News Date: 03/17/2008
The House and Senate passed legislation (S. 2745) on March 12 to extend the current 2002 farm bill until April 18. The extension was necessary because the existing farm bill was scheduled to expire on March 15 and the 1949 permanent farm law would have gone into effect.
President Bush issued a statement saying that he would sign the legislation to provide more time for Congress to reach an agreement on a new farm bill. Bush also said that if an agreement could not be reached by April 18, then he would call on Congress to extend current farm law for at least one year.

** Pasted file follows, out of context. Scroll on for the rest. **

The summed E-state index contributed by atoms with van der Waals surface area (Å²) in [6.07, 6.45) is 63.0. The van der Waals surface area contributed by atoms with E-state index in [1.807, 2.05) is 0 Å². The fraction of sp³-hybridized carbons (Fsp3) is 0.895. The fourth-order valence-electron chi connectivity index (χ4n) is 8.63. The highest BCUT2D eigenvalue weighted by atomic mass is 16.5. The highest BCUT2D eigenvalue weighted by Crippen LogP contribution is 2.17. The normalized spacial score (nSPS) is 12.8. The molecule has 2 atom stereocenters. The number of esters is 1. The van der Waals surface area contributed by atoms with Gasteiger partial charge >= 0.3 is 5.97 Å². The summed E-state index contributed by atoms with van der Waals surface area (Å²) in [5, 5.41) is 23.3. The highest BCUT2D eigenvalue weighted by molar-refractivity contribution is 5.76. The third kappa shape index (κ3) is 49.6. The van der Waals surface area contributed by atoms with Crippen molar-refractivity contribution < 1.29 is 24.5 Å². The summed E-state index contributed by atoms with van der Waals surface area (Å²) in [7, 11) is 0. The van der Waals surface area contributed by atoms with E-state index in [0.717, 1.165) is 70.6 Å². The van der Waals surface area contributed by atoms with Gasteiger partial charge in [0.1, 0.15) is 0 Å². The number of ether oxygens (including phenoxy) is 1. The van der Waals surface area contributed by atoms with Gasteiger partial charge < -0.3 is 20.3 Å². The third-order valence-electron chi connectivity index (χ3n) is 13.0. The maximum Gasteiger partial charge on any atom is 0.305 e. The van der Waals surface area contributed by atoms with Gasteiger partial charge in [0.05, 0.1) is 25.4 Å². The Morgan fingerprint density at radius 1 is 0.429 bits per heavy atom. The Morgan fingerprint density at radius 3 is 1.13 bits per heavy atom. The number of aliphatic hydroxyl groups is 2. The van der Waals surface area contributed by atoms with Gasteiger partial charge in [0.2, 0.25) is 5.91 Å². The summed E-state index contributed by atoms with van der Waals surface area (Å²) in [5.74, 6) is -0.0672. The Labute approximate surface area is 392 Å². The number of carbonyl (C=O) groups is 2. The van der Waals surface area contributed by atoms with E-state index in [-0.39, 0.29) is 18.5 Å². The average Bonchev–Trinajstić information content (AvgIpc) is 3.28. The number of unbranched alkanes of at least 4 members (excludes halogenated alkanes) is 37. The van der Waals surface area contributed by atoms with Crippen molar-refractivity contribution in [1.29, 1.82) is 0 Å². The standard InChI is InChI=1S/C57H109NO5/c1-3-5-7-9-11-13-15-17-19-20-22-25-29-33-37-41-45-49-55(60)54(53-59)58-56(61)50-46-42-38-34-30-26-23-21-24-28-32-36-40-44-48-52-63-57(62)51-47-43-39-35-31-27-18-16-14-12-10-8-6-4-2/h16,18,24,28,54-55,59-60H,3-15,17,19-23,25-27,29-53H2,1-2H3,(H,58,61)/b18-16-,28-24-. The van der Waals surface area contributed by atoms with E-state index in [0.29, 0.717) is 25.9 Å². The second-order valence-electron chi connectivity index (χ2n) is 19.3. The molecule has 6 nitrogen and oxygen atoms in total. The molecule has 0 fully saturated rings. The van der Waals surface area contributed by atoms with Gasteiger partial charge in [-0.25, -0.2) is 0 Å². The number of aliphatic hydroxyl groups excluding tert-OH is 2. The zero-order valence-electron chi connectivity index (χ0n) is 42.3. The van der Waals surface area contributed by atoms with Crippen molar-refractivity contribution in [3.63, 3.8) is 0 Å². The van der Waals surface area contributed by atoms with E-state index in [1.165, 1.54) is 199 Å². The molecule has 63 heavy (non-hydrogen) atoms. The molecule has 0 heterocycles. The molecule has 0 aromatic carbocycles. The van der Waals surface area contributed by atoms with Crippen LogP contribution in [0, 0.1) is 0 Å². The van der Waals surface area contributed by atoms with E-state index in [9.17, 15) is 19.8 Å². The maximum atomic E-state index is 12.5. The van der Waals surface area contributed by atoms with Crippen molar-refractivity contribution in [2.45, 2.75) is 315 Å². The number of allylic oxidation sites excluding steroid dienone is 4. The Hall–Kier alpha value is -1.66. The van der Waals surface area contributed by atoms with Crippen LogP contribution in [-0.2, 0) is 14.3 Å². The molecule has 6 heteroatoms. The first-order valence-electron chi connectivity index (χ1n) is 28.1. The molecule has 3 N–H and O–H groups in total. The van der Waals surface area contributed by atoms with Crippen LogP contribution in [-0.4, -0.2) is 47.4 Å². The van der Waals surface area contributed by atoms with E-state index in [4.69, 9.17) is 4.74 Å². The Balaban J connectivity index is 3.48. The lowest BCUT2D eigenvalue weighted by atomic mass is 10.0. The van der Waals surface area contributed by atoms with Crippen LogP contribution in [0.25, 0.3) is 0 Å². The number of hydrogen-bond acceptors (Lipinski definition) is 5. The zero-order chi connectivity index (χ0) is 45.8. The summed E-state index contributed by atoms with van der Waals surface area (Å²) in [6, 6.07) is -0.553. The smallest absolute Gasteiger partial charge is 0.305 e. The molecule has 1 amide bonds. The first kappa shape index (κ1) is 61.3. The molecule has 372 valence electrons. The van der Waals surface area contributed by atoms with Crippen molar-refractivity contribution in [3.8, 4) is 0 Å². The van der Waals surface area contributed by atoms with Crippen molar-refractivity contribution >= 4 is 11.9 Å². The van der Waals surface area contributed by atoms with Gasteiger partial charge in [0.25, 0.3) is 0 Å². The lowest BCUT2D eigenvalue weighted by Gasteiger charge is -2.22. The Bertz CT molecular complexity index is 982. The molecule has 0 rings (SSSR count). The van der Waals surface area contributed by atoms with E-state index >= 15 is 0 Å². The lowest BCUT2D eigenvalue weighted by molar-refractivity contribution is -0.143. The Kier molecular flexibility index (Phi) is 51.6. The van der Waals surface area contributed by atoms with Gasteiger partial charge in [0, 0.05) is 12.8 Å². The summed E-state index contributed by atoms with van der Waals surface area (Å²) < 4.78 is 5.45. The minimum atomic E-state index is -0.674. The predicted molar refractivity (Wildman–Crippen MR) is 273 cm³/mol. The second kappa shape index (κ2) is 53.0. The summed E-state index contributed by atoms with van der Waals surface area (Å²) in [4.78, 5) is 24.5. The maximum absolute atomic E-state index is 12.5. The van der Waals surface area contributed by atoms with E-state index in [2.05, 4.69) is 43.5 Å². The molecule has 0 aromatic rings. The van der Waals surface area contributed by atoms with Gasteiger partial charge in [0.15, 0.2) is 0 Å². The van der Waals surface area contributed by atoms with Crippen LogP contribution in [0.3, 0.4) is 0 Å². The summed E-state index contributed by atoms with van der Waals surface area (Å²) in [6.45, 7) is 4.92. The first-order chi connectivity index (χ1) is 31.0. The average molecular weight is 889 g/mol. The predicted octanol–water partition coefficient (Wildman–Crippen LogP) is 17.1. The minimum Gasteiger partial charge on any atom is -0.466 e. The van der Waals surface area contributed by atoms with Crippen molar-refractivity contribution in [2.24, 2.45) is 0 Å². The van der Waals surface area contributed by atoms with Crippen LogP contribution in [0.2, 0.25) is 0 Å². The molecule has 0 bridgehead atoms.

House and Senate negotiators are continuing to work on the 2007 farm bill while Congress is taking a two-week spring recess. The discussions are being held behind closed doors because a formal conference committee has not been convened. The Senate appointed farm bill conferees in January, but the House is not expected to name conference members until a funding deal is reached. The negotiators include the House and Senate Agriculture Committee leaders, Senate Finance Committee Chairman Max Baucus (D-Mont.), and House Ways and Means Committee Chairman Charlie Rangel (D-N.Y.). Lawmakers are considering a plan that would provide about $10 billion in additional spending over the budget baseline over 10 years. The challenge is deciding how to pay for the additional spending, what revenue offsets will be used, and how the money will be allocated among farm programs. The administration has repeatedly threatened to veto the legislation if it contains any tax increases. (Contact: Charlie Ingram)
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